ARTN activates a number of intracellular signaling pathways, including the MEK/Erk 1/2 and PI-3K pathways. These pathways also are associated with altered functions in sensory neurons [36–38]. A 10 minute exposure to 10 ng/mL ARTN, similar to NRTN, increased both p-Erk and p-Akt levels by 2-3 fold when compared to untreated cultures (Figure 7A, 7B and 7C). Treatment with MEK inhibitors (10 μM PD98059 and 1.0 μM U0126) prevented the ARTN-induced increases in p-Erk, while the inactive control compound, U0124 (1.0 μM), did not affect the ARTN-induced increase in p-Erk (Figure 7A and 7B). LY294002 (10 μM), the inhibitor of the PI-3K pathway, prevented the ARTN-induced increases in p-Akt, while the inactive control compound, LY303511 (10 μM), did not affect the ARTN-induced increase in p-Akt (Figure 7A and 7C). Capsaicin-stimulated release of iCGRP after a 10 min exposure to ARTN was ~2-fold higher compared to release without ARTN. The increase in stimulus-evoked release with ARTN was unaffected by inhibition of MEK by PD98059 and U0126 or inhibition of the PI-3K pathway by LY294002 (Figure 7D). This result is despite the fact that identical treatments with these inhibitors prevented ARTN-induced activation of the MAPK and PI-3K pathways, as measured by increases in p-Erk and p-Akt levels. To investigate if either pathway, MEK/Erk 1/2 or PI-3K, alone was sufficient to mediate ARTN-induced enhancement in the stimulated-release of CGRP, the MEK inhibitor PD98059 (10 μM) and the PI-3K inhibitor LY294002 (10 μM) were used in combination. When treated with both inhibitors, there was still no effect on ARTN-induced sensitization (Figure 7D), demonstrating the disconnect between increases in p-Erk and p-Akt and the functional significance of the MEK/Erk1/2 and PI-3K pathways for ARTN-induced sensory neuronal sensitization.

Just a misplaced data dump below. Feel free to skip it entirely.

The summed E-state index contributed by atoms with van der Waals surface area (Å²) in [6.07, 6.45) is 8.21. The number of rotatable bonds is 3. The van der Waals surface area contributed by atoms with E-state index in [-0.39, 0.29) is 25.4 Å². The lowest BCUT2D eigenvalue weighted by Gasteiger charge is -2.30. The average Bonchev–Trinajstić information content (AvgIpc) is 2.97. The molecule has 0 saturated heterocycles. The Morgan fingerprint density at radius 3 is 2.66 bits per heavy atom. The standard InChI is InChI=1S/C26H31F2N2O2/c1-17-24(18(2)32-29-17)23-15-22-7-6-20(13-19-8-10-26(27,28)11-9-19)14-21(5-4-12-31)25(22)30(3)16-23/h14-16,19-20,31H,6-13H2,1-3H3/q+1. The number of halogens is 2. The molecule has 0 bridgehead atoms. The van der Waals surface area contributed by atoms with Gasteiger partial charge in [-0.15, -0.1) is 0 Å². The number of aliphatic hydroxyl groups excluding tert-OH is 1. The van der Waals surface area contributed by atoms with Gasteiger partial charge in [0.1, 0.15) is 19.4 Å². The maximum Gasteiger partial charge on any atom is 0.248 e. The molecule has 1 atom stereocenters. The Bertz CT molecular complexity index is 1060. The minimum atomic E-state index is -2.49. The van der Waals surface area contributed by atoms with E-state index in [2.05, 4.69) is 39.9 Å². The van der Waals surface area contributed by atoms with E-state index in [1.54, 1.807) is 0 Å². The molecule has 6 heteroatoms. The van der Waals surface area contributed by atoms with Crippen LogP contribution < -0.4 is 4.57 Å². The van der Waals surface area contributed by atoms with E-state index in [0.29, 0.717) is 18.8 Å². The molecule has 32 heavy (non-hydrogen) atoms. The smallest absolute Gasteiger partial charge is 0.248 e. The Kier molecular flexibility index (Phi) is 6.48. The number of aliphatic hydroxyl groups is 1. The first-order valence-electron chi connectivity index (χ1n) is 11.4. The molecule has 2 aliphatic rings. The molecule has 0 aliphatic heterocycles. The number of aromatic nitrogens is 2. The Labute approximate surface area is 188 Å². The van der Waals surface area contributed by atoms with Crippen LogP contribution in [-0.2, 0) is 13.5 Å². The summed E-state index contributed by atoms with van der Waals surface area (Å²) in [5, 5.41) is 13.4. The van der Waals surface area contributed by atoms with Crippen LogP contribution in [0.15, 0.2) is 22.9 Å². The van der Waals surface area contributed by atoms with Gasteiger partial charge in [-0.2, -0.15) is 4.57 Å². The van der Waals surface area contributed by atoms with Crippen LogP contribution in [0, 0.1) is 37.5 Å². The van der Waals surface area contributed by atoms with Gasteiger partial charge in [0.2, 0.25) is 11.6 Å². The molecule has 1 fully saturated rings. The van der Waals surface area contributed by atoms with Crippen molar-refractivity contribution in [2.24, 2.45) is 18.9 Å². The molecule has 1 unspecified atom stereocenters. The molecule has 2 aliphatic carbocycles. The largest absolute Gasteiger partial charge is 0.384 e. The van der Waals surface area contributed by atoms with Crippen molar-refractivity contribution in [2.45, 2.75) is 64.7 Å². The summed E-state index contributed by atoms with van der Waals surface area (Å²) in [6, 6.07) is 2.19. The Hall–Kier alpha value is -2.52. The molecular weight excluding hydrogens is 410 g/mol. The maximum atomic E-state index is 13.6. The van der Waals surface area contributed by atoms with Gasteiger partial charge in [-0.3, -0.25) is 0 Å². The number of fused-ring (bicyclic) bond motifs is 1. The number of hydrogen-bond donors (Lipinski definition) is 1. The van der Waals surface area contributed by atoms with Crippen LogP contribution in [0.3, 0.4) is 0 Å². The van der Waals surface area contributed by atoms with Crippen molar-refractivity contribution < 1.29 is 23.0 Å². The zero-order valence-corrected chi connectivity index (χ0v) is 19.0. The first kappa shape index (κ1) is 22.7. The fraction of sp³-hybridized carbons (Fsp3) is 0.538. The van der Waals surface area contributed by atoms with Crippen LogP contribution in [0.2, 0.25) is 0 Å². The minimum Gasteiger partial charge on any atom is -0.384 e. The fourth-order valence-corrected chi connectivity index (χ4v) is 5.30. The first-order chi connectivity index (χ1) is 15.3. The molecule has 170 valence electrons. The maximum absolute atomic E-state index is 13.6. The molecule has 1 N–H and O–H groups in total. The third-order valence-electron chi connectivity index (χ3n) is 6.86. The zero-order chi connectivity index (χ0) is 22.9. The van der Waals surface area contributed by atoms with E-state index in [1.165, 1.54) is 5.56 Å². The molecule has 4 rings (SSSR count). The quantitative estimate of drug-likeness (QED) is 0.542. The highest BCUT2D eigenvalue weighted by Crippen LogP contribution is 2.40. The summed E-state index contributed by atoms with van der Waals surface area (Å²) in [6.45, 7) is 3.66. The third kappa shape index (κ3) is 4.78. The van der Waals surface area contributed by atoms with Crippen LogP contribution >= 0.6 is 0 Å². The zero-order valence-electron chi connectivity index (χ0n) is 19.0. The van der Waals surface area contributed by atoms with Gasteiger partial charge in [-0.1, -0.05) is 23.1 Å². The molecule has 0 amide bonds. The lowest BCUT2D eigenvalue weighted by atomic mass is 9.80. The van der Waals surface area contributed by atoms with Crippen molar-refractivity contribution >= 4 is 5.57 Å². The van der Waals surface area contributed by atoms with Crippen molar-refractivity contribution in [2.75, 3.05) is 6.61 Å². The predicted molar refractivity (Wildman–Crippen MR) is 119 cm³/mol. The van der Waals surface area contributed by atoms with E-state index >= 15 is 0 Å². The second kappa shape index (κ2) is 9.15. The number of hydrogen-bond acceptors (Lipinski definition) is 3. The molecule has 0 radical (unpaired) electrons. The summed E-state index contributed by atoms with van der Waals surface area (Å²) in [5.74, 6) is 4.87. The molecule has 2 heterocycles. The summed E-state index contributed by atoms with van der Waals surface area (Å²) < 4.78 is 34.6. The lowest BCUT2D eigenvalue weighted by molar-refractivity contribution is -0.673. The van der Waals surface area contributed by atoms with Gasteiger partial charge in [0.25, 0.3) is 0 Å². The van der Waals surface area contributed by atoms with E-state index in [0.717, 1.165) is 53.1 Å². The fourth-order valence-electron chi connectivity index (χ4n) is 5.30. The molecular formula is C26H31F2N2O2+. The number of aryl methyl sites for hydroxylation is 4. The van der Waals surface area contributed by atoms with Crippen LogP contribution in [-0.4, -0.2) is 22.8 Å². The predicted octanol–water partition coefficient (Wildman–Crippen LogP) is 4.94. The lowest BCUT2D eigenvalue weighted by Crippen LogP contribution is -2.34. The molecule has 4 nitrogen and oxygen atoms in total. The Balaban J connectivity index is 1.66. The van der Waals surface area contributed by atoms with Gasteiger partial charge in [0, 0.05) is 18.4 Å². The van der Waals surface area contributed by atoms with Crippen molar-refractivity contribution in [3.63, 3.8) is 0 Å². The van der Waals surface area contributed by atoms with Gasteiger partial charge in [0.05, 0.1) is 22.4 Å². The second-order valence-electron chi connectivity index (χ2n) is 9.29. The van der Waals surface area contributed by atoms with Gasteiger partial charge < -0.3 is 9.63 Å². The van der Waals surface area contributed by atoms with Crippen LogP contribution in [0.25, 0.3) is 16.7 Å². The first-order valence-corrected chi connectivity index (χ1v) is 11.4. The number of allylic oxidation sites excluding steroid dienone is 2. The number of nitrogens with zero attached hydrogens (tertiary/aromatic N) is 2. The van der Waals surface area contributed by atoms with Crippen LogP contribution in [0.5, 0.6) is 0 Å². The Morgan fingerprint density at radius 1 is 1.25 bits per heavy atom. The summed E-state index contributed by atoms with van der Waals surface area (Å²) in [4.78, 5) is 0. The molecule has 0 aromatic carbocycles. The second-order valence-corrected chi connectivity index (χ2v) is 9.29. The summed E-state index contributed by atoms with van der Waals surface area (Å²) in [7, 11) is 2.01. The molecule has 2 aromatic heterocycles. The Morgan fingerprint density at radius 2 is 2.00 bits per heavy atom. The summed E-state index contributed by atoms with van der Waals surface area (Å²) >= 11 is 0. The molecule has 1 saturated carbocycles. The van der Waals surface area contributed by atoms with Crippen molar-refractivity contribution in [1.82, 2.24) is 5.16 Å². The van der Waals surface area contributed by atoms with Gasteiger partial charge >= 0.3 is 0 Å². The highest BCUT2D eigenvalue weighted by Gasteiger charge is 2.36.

There is emerging evidence that the Src family kinases (SFKs), which are pathways initiated by activation of Ret, NCAM, and Integrin β-1, play an important role in sensory neuronal sensitization [39, 40] and that the GFLs activate the SFKs [26, 38]. To evaluate the role of SFKs in GFL-induced sensory neuronal sensitization, DRG cultures were exposed to each of the GFLs and the amount of phospho-SFKs (p-SFK), were measured with a pan-SFK antibody. Each of the GFLs increases p-SFK levels, and the pan-SFK inhibitor, PP2, at a concentration of 10 μM , prevented this increase (Figure 8A and 8B). The inactive analogue of PP2, PP3, did not prevent the GFL-induced increase in SFKs (Figure 8A and 8B). The pharmacological agents, PP2 and PP3, were then added to the DRG cultures to determine the role of SFKs in GFL-mediated enhancement of capsaicin stimulated release of iCGRP. PP2 abolished the sensitization of stimulus-evoked release by GDNF, NRTN, and ARTN, while the inactive control, PP3, did not affect any of the GFL-induced sensitization (Figure 8C). These experiments suggest that activation of SFKs is involved in GFL-induced sensitization. However, PP2 prevents phosphorylation of many proteins, including Src , the other SFKs, Fyn and Yes , and importantly, Ret . Therefore, siRNA targeted to c-Src specifically, and not the other SFKs, was used as a tool to more specifically evaluate the role of the c-Src pathway in GFL-induced sensitization. The c-Src siRNA (100 nM) was added to the DRG cultures two days after plating and remained in the culture media for 48 hours. Figure 9A, B, and 9C show that the c-Src siRNA reduces c-Src expression levels by ~80% and does not change Fyn levels. Scramble siRNA did not affect c-Src or Fyn levels (Figure 9A, B, and 9C). Although GFL-induced enhancement in the stimulated-release of CGRP of sensory neurons was still present after treatment with c-Src siRNA, there was a reduction in the magnitude of enhancement of release of iCGRP by each of the GFLs in cultures exposed to c-Src siRNA compared to those exposed to scramble siRNA (Figure 9D). c-Src siRNA did not alter Ret expression or increases in p-Ret induced by GDNF treatment (Figure 10A and 10B), while PP2 did prevent p-Ret production induced by ARTN treatment (Figure 10C and 10D), indicating that the complete prevention of enhancement in the stimulated-release of CGRP by PP2 is not accomplished through inhibition of Src activation. The tyrosine kinase, Fyn, is a downstream effector of NCAM that is not activated by Ret . To further evaluate the role of the NCAM-initiated signaling cascade in sensory neuron sensitization, Fyn expression was reduced by treatment of DRG with Fyn siRNA (100 nM). Fyn siRNA treatment reduced Fyn levels by ~80% (Figure 11A and 11B). There was no difference in Fyn levels between non-treated and scramble siRNA treated DRG (Figure 11A and 11B), and Fyn siRNA did not affect the level of the other SFK, c-Src (Figure 11C and 11D). When the DRG cultures were treated with Fyn siRNA, the GFL-induced actions on iCGRP release mimicked the results seen with NCAM siRNA. GDNF-induced enhancement in the stimulated-release of CGRP was not affected, while NRTN and ARTN-induced sensitization was still present, but the absolute amount of NRTN- and ARTN-dependent enhancement of stimulated-release of iCGRP was reduced (Figure 11E). When the DRG cultures were treated with both Ret siRNA and Fyn siRNA, the ARTN-induced enhancement in the stimulated-release of CGRP was abolished, while the NRTN-induced sensitization was still present (but the absolute amount of NRTN-induced enhancement of stimulated release of iCGRP was reduced; Figure 11F). Since only 20-50% of DRG neurons coexpress GFRα-2 and CGRP, changes in SFK phosphorylation seen in the heterogeneous DRG population may not correlate completely with changes in CGRP release in this preparation. Together, these data indicate that NCAM/Fyn signaling does play an important role in the Ret-independent component of NRTN- and ARTN-induced sensitization of sensory neurons but that NRTN-induced responses may utilize yet a third mode of activation.